August 1, 2004
Pamela Gordon, Matthew Chin
Achieving a New Standard in Primary Care for Low-Income Populations: Case Study 4: Marketing and Customer Service, Pamela Gordon, M.A., and Matthew Chin, M.P.A., The Commonwealth Fund, August 2004
This related report summarizes four case studies of hospital quality, ACHIEVING A NEW STANDARD IN PRIMARY CARE FOR LOW-INCOME POPULATIONS: CASE STUDIES OF REDESIGN AND CHANGE THROUGH A LEARNING COLLABORATIVE
Executive SummaryCase Study 4: Marketing and Customer Service at the Urban Health Plan
This case study provides insight into how a South Bronx health center adapted highlytargeted marketing practices and by doing so was able to increase and sustain patient volume in a very competitive environment.
Urban Health Plan (UHP) had conducted an extensive and expensive media campaign for its new facility, which had generated much interest. But UHP soon realized it needed help in understanding the process of marketing without relying on expensive consultants. UHP enrolled in PCDC's Marketing and Customer Service Learning Collaborative.
PCDC helped UHP understand the importance of a two-pronged approach to community outreach. The first step was to create an in-house marketing division that was able to customize outreach efforts to narrowly defined populations. The second step was to create and maintain employee and customer satisfaction.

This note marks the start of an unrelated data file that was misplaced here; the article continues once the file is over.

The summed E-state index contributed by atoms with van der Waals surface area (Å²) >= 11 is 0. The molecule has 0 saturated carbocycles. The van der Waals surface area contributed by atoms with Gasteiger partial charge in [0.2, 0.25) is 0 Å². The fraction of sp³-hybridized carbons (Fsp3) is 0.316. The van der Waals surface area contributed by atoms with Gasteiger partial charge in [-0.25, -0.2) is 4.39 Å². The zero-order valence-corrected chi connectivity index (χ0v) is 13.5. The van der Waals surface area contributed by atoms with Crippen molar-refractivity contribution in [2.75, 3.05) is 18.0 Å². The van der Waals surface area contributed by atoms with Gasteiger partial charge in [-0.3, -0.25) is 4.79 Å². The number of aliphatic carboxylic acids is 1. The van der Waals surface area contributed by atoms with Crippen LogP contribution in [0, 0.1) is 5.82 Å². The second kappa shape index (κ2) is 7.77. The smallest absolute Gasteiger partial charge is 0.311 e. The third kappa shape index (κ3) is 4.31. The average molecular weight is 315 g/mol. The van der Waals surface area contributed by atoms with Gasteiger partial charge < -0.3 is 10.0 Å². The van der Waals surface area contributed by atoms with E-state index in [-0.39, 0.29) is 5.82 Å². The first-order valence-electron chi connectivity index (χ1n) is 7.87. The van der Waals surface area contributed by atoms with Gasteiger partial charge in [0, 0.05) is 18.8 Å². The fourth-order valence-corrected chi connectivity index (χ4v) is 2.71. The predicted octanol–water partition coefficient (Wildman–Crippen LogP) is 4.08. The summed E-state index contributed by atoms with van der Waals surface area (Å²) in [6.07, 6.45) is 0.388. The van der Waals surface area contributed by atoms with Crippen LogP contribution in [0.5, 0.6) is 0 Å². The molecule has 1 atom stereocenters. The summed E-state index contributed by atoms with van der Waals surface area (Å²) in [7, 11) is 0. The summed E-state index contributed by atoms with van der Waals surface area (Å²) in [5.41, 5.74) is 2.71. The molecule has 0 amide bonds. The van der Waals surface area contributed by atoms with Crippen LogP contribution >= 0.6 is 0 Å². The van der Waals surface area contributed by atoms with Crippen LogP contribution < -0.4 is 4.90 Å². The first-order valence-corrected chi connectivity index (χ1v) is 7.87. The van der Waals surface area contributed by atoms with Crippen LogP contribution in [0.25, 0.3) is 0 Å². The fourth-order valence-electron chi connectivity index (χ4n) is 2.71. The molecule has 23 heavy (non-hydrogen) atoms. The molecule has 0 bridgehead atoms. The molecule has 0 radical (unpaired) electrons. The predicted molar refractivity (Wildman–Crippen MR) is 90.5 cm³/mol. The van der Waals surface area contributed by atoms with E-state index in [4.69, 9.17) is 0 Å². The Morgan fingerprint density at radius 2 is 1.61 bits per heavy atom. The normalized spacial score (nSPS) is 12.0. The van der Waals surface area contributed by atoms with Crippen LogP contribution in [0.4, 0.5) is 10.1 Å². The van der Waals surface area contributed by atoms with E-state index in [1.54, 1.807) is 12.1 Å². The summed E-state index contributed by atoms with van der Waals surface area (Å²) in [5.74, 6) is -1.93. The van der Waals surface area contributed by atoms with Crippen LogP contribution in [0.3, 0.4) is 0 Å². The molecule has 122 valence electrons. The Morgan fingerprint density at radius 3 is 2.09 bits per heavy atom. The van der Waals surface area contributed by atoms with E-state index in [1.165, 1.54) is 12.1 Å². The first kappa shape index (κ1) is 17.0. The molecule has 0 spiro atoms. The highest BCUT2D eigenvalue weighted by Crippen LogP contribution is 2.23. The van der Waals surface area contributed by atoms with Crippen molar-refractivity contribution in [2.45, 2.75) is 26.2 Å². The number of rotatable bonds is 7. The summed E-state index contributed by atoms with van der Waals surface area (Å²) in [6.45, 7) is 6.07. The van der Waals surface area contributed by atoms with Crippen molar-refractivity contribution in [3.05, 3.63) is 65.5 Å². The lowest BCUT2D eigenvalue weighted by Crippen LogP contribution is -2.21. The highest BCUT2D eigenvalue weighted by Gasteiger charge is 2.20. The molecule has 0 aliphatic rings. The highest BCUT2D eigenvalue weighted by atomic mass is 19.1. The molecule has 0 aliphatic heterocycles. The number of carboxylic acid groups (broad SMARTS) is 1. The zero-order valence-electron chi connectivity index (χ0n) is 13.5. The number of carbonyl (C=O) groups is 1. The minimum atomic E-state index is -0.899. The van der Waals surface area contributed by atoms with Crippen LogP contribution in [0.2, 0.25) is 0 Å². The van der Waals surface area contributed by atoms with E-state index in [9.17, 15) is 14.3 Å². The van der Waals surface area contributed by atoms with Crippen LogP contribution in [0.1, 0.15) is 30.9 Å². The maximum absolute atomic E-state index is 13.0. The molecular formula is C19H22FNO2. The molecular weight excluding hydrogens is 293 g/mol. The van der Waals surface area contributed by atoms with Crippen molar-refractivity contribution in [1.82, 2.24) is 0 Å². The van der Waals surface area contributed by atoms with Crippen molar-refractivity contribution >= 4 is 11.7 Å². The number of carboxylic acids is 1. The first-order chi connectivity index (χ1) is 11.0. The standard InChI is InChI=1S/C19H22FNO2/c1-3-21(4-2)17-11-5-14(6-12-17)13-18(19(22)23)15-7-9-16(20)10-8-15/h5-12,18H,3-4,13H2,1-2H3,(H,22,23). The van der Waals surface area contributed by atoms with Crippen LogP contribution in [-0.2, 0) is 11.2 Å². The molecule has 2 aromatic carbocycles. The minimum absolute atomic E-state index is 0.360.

The case study examines how UHP created an in-house marketing division. Its goal was to increase and sustain patient volume through outreach to a specific population base. By achieving this goal, it significantly improved both employee and customer satisfaction.
Patient satisfaction survey results:
|Centerwide patient survey—|
UHP surveyed about 60 patients who gave their opinion of the center on a scale of 1 to 7, with 7 being the highest.
|Opinion of center||6|
|Rating of different programs||6–7|
|Focus group surveys of UHP services—|
Over the six-month course of the collaborative, the team clearly identified the unique needs of targeted market segments. It established a method of tracking new patients who came to UHP from those market segments. It also secured support from providers, board members, and other staff members, which is crucial to sustaining gains.
Urban Health Plan followed a Marketing Road Map, which is an outline for following new customer service principles that places strong emphasis on the patient. The health center used the five basic marketing principles as well as an additional eight customer service principles.
Five Marketing principles:
- Situational analysis
- Marketing objectives
- Marketing strategies
- Marketing tactics
Eight Customer Service principles:
- Leadership commitment
- Service defined from a patient perspective
- Service standards
- Continuous improvement
- Internal communication
- Ongoing communication
- Reward and recognition
- Patient satisfaction measures